Rebels Clash with Government Forces in Sudan’s Southern Kordofan

Posted September 23rd, 2011 at 12:35 am (UTC-5)
Leave a comment

Fighting between Sudanese government forces and armed opposition fighters has left dozens dead in the war-torn state of Southern Kordofan.

The opposition rebel group Sudan People's Liberation Movement-North said Wednesday it carried out an attack on government troops near the border with South Sudan, killing at least 30 Sudanese soldiers.

But a government official rejected reports that the rebels had taken control of parts of the area, telling the semi-official Sudanese Media Center that government troops fought off the attack, killing 30 members of the SPLA and capturing two others.

Fighting between Southern Kordofan's ethnic Nuba rebels, who are seen as supporters of South Sudan, and government forces began to escalate in June, about a month before South Sudan split from the north and declared independence.

The Nuba fighters sided with the south during Sudan's 21-year north-south civil war.

Khartoum has repeatedly claimed that the South Sudanese military is supporting the rebels in the oil-rich border state, but Juba denies the charges.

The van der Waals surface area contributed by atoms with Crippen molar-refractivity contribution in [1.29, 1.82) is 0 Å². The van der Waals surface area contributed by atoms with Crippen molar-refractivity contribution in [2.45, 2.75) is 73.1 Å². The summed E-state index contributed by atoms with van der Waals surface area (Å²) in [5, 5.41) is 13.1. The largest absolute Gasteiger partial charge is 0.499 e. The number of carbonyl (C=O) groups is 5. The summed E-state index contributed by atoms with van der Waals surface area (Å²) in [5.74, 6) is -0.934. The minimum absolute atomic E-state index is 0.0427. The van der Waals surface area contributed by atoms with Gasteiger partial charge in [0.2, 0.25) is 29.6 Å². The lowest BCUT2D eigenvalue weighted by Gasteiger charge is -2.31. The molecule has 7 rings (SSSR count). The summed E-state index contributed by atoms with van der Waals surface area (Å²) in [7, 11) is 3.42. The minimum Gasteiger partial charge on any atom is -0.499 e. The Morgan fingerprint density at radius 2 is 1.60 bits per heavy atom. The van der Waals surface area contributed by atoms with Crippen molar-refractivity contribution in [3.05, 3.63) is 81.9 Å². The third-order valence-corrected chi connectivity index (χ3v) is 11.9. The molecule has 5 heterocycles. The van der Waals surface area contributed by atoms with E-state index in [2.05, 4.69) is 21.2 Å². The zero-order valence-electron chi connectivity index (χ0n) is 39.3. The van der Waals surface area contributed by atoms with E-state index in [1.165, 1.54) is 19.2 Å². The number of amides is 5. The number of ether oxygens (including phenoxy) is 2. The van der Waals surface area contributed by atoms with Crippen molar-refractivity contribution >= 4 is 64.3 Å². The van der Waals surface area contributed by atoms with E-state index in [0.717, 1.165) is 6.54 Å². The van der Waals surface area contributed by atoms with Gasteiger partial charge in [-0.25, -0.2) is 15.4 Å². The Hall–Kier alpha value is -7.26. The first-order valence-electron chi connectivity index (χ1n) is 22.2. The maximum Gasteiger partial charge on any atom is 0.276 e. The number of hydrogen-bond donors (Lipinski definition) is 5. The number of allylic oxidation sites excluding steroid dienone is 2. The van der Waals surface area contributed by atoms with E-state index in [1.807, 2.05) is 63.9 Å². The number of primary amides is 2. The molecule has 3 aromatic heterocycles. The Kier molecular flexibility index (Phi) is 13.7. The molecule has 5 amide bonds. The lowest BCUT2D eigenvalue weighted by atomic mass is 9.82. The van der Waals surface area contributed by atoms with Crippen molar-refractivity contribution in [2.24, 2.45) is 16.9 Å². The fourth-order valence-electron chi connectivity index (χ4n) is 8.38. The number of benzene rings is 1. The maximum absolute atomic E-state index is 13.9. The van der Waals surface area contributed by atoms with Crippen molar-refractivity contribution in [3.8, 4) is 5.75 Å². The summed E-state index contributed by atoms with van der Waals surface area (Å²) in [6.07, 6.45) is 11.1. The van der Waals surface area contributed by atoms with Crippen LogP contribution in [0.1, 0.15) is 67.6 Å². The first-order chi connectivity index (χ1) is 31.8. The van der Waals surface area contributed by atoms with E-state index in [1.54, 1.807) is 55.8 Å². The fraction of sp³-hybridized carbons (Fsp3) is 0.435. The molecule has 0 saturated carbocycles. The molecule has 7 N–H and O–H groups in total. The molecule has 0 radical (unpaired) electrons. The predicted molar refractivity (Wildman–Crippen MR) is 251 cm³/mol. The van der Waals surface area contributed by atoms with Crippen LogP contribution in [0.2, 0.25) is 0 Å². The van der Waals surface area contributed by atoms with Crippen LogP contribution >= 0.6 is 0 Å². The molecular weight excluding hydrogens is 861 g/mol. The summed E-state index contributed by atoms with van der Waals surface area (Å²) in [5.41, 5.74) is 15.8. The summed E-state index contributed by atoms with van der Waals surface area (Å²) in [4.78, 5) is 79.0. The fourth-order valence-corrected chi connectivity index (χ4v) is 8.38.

At a Wednesday meeting on the sidelines of the United Nations General Assembly session, U.S. President Barack Obama urged South Sudanese President Salva Kiir to take action on reports that his government was sparking unrest in Southern Kordofan.

Pro-southern elements are also fighting Sudan's army in Blue Nile state.

The U.N. has raised concerns about the humanitarian impact of the fighting in Blue Nile and Southern Kordofan, while the United States says the fighting is an obstacle to improving ties with Khartoum.

Sudanese President Omar al-Bashir is wanted by the International Criminal Court for alleged war crimes, crimes against humanity, and genocide in Sudan's Darfur region. His government has been fighting rebels there since 2003.